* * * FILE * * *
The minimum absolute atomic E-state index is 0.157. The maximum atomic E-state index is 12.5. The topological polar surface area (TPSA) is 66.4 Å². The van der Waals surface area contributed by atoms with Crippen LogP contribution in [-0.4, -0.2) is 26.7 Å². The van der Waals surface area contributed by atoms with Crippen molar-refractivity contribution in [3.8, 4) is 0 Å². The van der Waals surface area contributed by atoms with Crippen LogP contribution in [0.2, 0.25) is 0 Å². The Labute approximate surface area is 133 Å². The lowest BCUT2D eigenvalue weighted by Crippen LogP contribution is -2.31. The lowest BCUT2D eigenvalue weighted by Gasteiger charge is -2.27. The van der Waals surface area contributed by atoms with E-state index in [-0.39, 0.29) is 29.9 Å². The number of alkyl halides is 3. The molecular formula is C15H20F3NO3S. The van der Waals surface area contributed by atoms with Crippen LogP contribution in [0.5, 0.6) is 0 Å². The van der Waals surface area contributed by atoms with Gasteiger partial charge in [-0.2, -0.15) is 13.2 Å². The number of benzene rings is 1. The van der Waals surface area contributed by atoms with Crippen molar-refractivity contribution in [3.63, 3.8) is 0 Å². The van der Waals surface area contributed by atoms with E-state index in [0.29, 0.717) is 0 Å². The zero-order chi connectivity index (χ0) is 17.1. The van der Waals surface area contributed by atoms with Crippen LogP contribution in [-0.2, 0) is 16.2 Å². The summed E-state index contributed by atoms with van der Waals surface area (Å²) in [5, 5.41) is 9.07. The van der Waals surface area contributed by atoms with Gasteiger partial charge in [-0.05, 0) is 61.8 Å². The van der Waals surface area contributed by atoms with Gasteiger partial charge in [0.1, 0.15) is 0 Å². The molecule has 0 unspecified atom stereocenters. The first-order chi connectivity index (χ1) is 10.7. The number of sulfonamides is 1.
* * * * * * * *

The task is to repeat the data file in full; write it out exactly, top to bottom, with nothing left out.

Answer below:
The minimum absolute atomic E-state index is 0.157. The maximum atomic E-state index is 12.5. The topological polar surface area (TPSA) is 66.4 Å². The van der Waals surface area contributed by atoms with Crippen LogP contribution in [-0.4, -0.2) is 26.7 Å². The van der Waals surface area contributed by atoms with Crippen molar-refractivity contribution in [3.8, 4) is 0 Å². The van der Waals surface area contributed by atoms with Crippen LogP contribution in [0.2, 0.25) is 0 Å². The Labute approximate surface area is 133 Å². The lowest BCUT2D eigenvalue weighted by Crippen LogP contribution is -2.31. The lowest BCUT2D eigenvalue weighted by Gasteiger charge is -2.27. The van der Waals surface area contributed by atoms with E-state index in [-0.39, 0.29) is 29.9 Å². The number of alkyl halides is 3. The molecular formula is C15H20F3NO3S. The van der Waals surface area contributed by atoms with Crippen LogP contribution in [0.5, 0.6) is 0 Å². The van der Waals surface area contributed by atoms with Gasteiger partial charge in [-0.2, -0.15) is 13.2 Å². The number of benzene rings is 1. The van der Waals surface area contributed by atoms with Crippen molar-refractivity contribution in [3.63, 3.8) is 0 Å². The van der Waals surface area contributed by atoms with E-state index in [0.29, 0.717) is 0 Å². The zero-order chi connectivity index (χ0) is 17.1. The van der Waals surface area contributed by atoms with Crippen LogP contribution in [-0.2, 0) is 16.2 Å². The summed E-state index contributed by atoms with van der Waals surface area (Å²) in [5, 5.41) is 9.07. The van der Waals surface area contributed by atoms with Gasteiger partial charge in [-0.05, 0) is 61.8 Å². The van der Waals surface area contributed by atoms with Gasteiger partial charge in [0.1, 0.15) is 0 Å². The molecule has 0 unspecified atom stereocenters. The first-order chi connectivity index (χ1) is 10.7. The number of sulfonamides is 1.